The candidates in the race for the 58th Illinois Senate District agree that the largest issue facing the state is the budget, but they differ on how to fix the state's attempt to avoid bankruptcy.
State Sen. David Luechtefeld, R-Okawville, is challenged for the Nov. 6 election by a newcomer, Michael Bigler, D-Anna.
"We have a spending problem more than a revenue problem," said Bigler 33, saying he would eliminate Central Management Services but keep the Tamms Correctional Center open.
Luechtefeld, 71, agreed that the budget was a major concern and said that he would continue to extoll the seriousness of the state's dire financial situation.
Due to the state's tendency to borrow from the pension plan and borrow from the road budget, the state has inched closer to bankruptcy, Luechtefeld said.
"Each budget over the last 10 years has not been balanced," he said. "Every year it gets deeper and deeper.
"I will continue to try, as I've done -- I think I've probably been the most vocal voice -- that this is serious, that this is not something that we can push off any longer."
Luechtefeld, who has served in the Senate minority, said that other leaders are finally acknowledging the budget woes: "I did notice in the last session of the legislature, there was at least a recognition that we were in bad shape.
"This is something that will take a long time to fix," he said. "You have to hold the line. We're not going to spend more than we did last year," Luechtefeld said, explaining that in a roundabout way that would be cutting the budget, because spending would not increase while the cost of living does.
"This is something that we should've started a long time ago," Luechtefeld said. "I think this problem is so great that we can't ignore it."
Bigler said the state needs to do more to grow revenue.
"We must become a more business friendly state. The factories and companies that shut down here are leaving Illinois and to set up in neighboring states," he said.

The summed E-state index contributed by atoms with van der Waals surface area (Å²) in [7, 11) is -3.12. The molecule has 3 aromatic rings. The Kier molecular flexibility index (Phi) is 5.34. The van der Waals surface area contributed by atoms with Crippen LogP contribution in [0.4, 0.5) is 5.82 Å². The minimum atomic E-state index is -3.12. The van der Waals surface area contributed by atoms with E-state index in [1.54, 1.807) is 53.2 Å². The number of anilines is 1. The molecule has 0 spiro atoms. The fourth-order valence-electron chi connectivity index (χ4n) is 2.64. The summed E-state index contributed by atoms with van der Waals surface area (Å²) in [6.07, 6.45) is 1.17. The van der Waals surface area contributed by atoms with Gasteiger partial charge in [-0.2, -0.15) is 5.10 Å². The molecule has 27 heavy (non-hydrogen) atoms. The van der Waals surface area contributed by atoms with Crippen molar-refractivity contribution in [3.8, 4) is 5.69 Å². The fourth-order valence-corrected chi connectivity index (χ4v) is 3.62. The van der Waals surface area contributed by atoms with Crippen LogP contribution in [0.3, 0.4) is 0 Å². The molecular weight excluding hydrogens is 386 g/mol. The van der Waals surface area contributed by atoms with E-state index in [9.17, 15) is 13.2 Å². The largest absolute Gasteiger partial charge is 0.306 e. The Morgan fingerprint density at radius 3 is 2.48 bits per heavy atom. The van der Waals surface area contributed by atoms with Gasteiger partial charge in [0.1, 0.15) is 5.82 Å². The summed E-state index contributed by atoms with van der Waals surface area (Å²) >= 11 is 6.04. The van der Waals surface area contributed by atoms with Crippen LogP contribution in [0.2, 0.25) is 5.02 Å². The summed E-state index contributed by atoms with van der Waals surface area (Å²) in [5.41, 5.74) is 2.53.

Bigler listed a couple of specific changes to spending that he would fight for, if elected.
"We can cut in reasonable ways," he said. "Tamms prison, to me, is an unreasonable cut because it's a public safety issue."
Bigler said Tamms Correctional Center, a supermax prison in Southern Illinois, is where unruly inmates are sent after misbehaving in lower security prisons.
"It's a deterrent," he said.
Luechtefeld also is on the record as being against closing Tamms.
Bigler cited another, specific cut that could help save the state money. He said eliminating the Department of Central Management Services, while redistributing those employees to various other state departments, would save the state money by eliminating the surcharges that CMS charges.
For example, at the Illinois Department of Transportation, where Bigler works as an administrative manager, employees order new vehicle parts through CMS, which charges a 10 percent surcharge, according to Bigler. If departments were able to order their own parts, it would eliminate those extra charges, he said.
"We need to dismantle it and bring those employees back to the departments that they could help," he said.